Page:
Gotham: Fear the Reaper Review

GOTHAM: David Mazouz in "The Fear Reaper" episode of GOTHAM airing Thursday, Sept. 28 (8:00-9:01 PM ET/PT) on FOX. ©2017 Fox Broadcasting Co. Cr: Jeff Neumann/FOX.

Episode: (S4E2) Fear the Reaper



It’s obvious that this season of Gotham is going to focus on the Scarecrow. Unfortunately, I simply don’t like the actor they have chosen to use for Jonathan Crane. I get that it’s a much younger version of Crane, it’s just extremely forced. The design of the costume is dark and indeed scary, but it would be nice if the actor were taller and didn’t have voice that was trying so hard to be scary. I suppose years of further development will help shape the character. I also want to think that Bruce will cross the Scarecrow and get a taste of his gas, hence exposing his fear of bats. Force an idea and things will come to life. The final scene of the show points this out in spades.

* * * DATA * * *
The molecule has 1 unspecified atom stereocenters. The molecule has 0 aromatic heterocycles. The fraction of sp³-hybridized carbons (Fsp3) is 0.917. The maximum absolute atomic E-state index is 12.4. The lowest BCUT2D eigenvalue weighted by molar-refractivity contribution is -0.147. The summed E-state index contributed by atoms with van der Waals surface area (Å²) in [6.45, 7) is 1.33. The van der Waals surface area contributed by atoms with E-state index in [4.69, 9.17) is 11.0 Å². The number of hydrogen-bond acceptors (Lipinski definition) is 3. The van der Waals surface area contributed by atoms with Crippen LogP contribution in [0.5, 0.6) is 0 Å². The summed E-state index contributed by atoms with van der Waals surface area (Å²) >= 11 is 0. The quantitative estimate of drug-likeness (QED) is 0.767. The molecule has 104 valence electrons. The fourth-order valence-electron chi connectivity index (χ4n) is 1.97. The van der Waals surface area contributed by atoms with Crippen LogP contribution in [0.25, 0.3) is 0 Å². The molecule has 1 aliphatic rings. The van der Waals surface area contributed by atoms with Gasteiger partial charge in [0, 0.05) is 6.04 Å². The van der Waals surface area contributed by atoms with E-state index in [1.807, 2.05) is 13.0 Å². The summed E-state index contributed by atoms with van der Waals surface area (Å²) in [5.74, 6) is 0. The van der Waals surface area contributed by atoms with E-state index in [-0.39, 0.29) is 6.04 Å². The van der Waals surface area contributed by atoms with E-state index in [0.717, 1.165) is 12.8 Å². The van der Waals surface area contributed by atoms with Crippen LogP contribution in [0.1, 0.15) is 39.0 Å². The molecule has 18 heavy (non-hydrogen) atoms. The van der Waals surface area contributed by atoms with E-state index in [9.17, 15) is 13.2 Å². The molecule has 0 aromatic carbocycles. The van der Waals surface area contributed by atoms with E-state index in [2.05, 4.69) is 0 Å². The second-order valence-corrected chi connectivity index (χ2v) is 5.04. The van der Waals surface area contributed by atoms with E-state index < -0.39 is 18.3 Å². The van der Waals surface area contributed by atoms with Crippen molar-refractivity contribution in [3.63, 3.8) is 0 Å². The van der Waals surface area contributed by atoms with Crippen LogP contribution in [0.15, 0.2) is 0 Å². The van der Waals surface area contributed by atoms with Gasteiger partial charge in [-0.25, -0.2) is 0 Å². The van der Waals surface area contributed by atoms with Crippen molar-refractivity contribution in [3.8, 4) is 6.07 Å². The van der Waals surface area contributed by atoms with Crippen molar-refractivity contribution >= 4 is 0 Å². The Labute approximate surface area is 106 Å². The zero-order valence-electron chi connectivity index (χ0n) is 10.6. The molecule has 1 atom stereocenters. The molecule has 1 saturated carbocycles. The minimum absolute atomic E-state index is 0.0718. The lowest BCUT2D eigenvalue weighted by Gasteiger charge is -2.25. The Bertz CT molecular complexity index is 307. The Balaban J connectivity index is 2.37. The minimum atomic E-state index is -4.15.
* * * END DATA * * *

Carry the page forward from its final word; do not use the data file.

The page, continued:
The most interesting thing about this episode is the reappearance of Barbara Keene. Yes, the one the got electrocuted at the end of last season. They have established that the character is crazy as hell. She invites Selena and Tabitha to her new establishment that’s designed to support Penguin’s new licenses. Since the Penguin walks right into her “lair” it seems pointless except that Oswald wants to know who paid for her new gig. The look of Barbara comes across even more crazy than before;  she looks like she’s going to just snap. There’s a scene with Tabitha that proves the point, plus strengthens her resolve. I personally didn’t mind seeing the character “killed off” last season because I don’t think they know what to do with her.


Gordon has his hands full. There is no doubt of that. He has to deal with Bruce’s need to fall through windows. Gordon goes head to head with the Scarecrow. In the end, I found that the resolve to this interaction was too easy. We know what Gordon has gone through over the last three seasons, so it’s not a surprise but it does show how strong Gordon can be. His biggest issue is his relationship with Bullock. It’s the point where Gordon righteousness is in conflict with what happens to be right in the moment. It’s one of those moments we know why we enjoy Donal Logue as the anti-cop. You have to wonder what Gordon’s breaking point might actually be. Since we know that he will have a marriage and two children to add to his trouble eventually, it should be an interesting ride.

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